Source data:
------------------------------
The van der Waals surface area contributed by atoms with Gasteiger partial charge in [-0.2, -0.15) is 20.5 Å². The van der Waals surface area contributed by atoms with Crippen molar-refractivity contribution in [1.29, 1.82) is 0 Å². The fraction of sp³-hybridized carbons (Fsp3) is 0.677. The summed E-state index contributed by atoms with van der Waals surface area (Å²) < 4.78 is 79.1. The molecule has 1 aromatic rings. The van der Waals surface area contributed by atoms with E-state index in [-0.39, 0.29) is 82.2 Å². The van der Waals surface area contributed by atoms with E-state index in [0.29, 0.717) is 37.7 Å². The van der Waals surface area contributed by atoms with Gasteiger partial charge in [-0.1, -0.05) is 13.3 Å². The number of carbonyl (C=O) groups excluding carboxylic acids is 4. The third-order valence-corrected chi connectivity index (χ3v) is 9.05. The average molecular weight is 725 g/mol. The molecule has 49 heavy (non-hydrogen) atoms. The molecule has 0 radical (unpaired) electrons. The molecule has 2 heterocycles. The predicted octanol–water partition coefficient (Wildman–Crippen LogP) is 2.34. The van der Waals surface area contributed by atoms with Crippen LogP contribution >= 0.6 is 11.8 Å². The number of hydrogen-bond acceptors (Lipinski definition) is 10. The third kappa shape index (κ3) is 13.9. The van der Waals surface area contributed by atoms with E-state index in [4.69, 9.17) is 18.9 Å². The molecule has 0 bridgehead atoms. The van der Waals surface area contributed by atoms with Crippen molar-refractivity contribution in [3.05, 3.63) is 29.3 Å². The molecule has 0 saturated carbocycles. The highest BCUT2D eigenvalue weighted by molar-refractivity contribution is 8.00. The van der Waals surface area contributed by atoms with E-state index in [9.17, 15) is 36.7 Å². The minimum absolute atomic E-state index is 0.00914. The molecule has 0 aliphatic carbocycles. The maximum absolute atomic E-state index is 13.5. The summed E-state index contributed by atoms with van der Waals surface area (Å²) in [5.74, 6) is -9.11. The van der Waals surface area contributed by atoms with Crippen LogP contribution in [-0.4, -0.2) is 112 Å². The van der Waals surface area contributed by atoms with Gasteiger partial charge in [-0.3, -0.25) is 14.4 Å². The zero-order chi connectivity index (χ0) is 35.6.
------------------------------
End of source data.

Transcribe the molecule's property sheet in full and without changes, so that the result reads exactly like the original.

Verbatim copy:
The van der Waals surface area contributed by atoms with Gasteiger partial charge in [-0.2, -0.15) is 20.5 Å². The van der Waals surface area contributed by atoms with Crippen molar-refractivity contribution in [1.29, 1.82) is 0 Å². The fraction of sp³-hybridized carbons (Fsp3) is 0.677. The summed E-state index contributed by atoms with van der Waals surface area (Å²) < 4.78 is 79.1. The molecule has 1 aromatic rings. The van der Waals surface area contributed by atoms with E-state index in [-0.39, 0.29) is 82.2 Å². The van der Waals surface area contributed by atoms with E-state index in [0.29, 0.717) is 37.7 Å². The van der Waals surface area contributed by atoms with Gasteiger partial charge in [-0.1, -0.05) is 13.3 Å². The number of carbonyl (C=O) groups excluding carboxylic acids is 4. The third-order valence-corrected chi connectivity index (χ3v) is 9.05. The average molecular weight is 725 g/mol. The molecule has 49 heavy (non-hydrogen) atoms. The molecule has 0 radical (unpaired) electrons. The molecule has 2 heterocycles. The predicted octanol–water partition coefficient (Wildman–Crippen LogP) is 2.34. The van der Waals surface area contributed by atoms with Crippen LogP contribution >= 0.6 is 11.8 Å². The number of hydrogen-bond acceptors (Lipinski definition) is 10. The third kappa shape index (κ3) is 13.9. The van der Waals surface area contributed by atoms with E-state index in [4.69, 9.17) is 18.9 Å². The molecule has 0 bridgehead atoms. The van der Waals surface area contributed by atoms with Crippen molar-refractivity contribution in [3.05, 3.63) is 29.3 Å². The molecule has 0 saturated carbocycles. The highest BCUT2D eigenvalue weighted by molar-refractivity contribution is 8.00. The van der Waals surface area contributed by atoms with E-state index in [9.17, 15) is 36.7 Å². The minimum absolute atomic E-state index is 0.00914. The molecule has 0 aliphatic carbocycles. The maximum absolute atomic E-state index is 13.5. The summed E-state index contributed by atoms with van der Waals surface area (Å²) in [5.74, 6) is -9.11. The van der Waals surface area contributed by atoms with Crippen LogP contribution in [-0.4, -0.2) is 112 Å². The van der Waals surface area contributed by atoms with Gasteiger partial charge in [-0.3, -0.25) is 14.4 Å². The zero-order chi connectivity index (χ0) is 35.6.